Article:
This masking of the area of the Schottky cells Cs can be done using a so-called “hard mask” of, for example, polycrystalline silicon or of another material that is able to withstand the device processing that is then carried out in the areas of the transistor cells Ct. The pattern of this hard mask may be similar to that of the photoresist masks 43 and 44 of FIGS. 8 and 9. Thus, for example, after forming shallow guard rings 15 s at all the windows 51 a, the oxide overlayers 18 may be formed in these windows 51 a over all the trenches. The hard mask of polycrystalline silicon may then be provided over the area of the Schottky cells Cs, while keeping the nitride mask 51 in both the areas of Cs and Ct. Then the oxide overlayers 18 are etched away again from the windows 51 a of the transistor cells, and the deep regions 15 and other transistor processing can be carried out to form the transistor cells Ct which have a new oxide overlayer 18 at their trenches. Thereafter, the hard mask of polycrystalline silicon is etched away, so that processing can be continued as in, for example, FIG. 10.

FIG. 2 illustrates the region 15 s forming a guard ring around the whole perimeter of the Schottky barrier area in each cell Cs. However, as mentioned hereinbefore, the Schottky cells Cs may be of an elongate stripe geometry, and they may extend to the device termination area at the periphery of the body 10. Particularly but not exclusively in this case, the narrow ends of the elongate stripe cells Cs may terminate in a deeper, more highly doped termination region of the same conductivity type as regions 15 s, whereas the guard regions 15 s extend along the elongate sides of the cell Cs (between the trench 20 and the Schottky barrier 80). Such a cellular layout may be used for the Schottky cells of a MOSFET and/or a discrete Schottky rectifier.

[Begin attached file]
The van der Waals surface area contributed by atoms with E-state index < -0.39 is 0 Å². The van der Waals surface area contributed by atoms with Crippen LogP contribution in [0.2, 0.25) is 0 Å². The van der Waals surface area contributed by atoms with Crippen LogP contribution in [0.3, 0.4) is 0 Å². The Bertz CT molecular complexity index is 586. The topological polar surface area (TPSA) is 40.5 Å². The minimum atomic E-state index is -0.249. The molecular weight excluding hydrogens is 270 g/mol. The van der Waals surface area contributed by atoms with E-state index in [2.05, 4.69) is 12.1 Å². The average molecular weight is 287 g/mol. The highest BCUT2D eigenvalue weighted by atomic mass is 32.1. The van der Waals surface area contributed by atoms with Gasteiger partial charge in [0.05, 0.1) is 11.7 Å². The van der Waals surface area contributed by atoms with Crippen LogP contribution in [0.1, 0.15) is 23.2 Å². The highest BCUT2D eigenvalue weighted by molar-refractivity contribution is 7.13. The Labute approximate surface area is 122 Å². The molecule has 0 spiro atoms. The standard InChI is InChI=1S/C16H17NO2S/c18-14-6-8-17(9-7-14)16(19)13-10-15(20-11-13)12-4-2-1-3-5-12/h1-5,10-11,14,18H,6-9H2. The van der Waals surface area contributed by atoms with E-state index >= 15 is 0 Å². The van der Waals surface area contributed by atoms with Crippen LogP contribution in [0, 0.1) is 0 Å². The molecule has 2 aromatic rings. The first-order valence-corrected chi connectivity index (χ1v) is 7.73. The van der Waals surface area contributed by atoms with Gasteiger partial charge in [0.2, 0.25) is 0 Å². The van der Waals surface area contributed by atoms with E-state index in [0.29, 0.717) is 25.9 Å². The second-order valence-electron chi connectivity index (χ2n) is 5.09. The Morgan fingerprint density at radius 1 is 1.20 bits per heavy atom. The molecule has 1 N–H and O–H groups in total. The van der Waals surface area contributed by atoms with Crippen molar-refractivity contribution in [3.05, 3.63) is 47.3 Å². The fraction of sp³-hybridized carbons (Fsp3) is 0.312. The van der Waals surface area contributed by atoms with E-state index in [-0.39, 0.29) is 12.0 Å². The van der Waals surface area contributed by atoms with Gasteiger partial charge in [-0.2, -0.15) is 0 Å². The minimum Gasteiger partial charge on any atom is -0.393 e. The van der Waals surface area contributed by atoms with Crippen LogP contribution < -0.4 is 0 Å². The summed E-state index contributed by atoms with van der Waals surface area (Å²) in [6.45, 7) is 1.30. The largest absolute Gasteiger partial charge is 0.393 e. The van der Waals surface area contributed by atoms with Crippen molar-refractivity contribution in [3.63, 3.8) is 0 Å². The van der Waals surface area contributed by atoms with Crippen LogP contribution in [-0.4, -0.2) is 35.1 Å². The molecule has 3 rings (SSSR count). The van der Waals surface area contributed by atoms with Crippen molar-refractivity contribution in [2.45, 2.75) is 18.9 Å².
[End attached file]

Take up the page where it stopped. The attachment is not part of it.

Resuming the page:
FIG. 2 illustrates a cellular layout in which the Schottky trench 20 (and its electrode 11 s) forms an integral, common network with the transistor trench 20 (and its gate electrode 11). However, these two trenches and their electrodes may be separated from each other in their layout, so permitting the electrode 11 s to be biased separately from the transistor gate 11.

Instead of forming the drift region 14 by an epitaxial layer on a higher-doped substrate 14 a, the higher doped region 14 a of some devices may be formed by dopant diffusion into the back surface 10 b of a high-resistivity substrate that provides the drift region 14. The devices described with respect to FIGS. 1 to 12 are MOSFETs in which the higher-doped substrate 14 a or region 14 a is of the same conductivity type (n-type in this example) as the drain drift region 14. However, the higher-doped substrate 14 a or region 14 a may be of opposite conductivity type (p-type in this example) to provide an IGBT. The electrode 34 is called an anode electrode in the case of an IGBT.

Vertical discrete devices have been illustrated with reference to FIGS. 1 and 16, having their second main electrode 34 contacting the substrate or other region 14 a at the back surface 10 b of the body 10. However, an integrated device is also possible in accordance with the invention. In this case, the region 14 a may be a doped buried layer between a device substrate and the epitaxial low-doped drift region 14. This buried layer region 14 a may be contacted by an electrode 34 at the front major surface 10 a, via a doped peripheral contact region which extends from the surface 10 a to the depth of the buried layer.